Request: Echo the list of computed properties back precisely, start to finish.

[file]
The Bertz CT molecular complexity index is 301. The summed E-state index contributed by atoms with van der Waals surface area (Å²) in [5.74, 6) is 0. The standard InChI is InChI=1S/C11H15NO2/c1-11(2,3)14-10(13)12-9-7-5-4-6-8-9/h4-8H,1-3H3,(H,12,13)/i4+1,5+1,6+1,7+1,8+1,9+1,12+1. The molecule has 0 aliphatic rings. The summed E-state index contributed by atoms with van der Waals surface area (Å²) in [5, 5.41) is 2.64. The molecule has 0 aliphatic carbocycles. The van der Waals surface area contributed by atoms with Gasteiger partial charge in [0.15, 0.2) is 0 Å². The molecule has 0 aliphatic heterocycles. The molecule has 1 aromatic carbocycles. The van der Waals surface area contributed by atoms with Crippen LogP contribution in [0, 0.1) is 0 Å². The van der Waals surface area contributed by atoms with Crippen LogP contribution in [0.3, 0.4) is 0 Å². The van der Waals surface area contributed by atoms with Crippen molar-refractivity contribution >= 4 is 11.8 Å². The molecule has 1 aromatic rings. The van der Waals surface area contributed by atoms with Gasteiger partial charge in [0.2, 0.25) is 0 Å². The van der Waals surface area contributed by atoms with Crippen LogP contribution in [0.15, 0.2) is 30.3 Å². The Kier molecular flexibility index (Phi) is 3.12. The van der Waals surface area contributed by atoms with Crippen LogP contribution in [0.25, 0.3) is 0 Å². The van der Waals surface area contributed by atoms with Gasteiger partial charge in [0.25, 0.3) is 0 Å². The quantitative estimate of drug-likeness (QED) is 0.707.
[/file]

The Bertz CT molecular complexity index is 301. The summed E-state index contributed by atoms with van der Waals surface area (Å²) in [5.74, 6) is 0. The standard InChI is InChI=1S/C11H15NO2/c1-11(2,3)14-10(13)12-9-7-5-4-6-8-9/h4-8H,1-3H3,(H,12,13)/i4+1,5+1,6+1,7+1,8+1,9+1,12+1. The molecule has 0 aliphatic rings. The summed E-state index contributed by atoms with van der Waals surface area (Å²) in [5, 5.41) is 2.64. The molecule has 0 aliphatic carbocycles. The van der Waals surface area contributed by atoms with Gasteiger partial charge in [0.15, 0.2) is 0 Å². The molecule has 0 aliphatic heterocycles. The molecule has 1 aromatic carbocycles. The van der Waals surface area contributed by atoms with Crippen LogP contribution in [0, 0.1) is 0 Å². The van der Waals surface area contributed by atoms with Crippen LogP contribution in [0.3, 0.4) is 0 Å². The van der Waals surface area contributed by atoms with Crippen molar-refractivity contribution >= 4 is 11.8 Å². The molecule has 1 aromatic rings. The van der Waals surface area contributed by atoms with Gasteiger partial charge in [0.2, 0.25) is 0 Å². The van der Waals surface area contributed by atoms with Crippen LogP contribution in [0.15, 0.2) is 30.3 Å². The Kier molecular flexibility index (Phi) is 3.12. The van der Waals surface area contributed by atoms with Crippen LogP contribution in [0.25, 0.3) is 0 Å². The van der Waals surface area contributed by atoms with Gasteiger partial charge in [0.25, 0.3) is 0 Å². The quantitative estimate of drug-likeness (QED) is 0.707.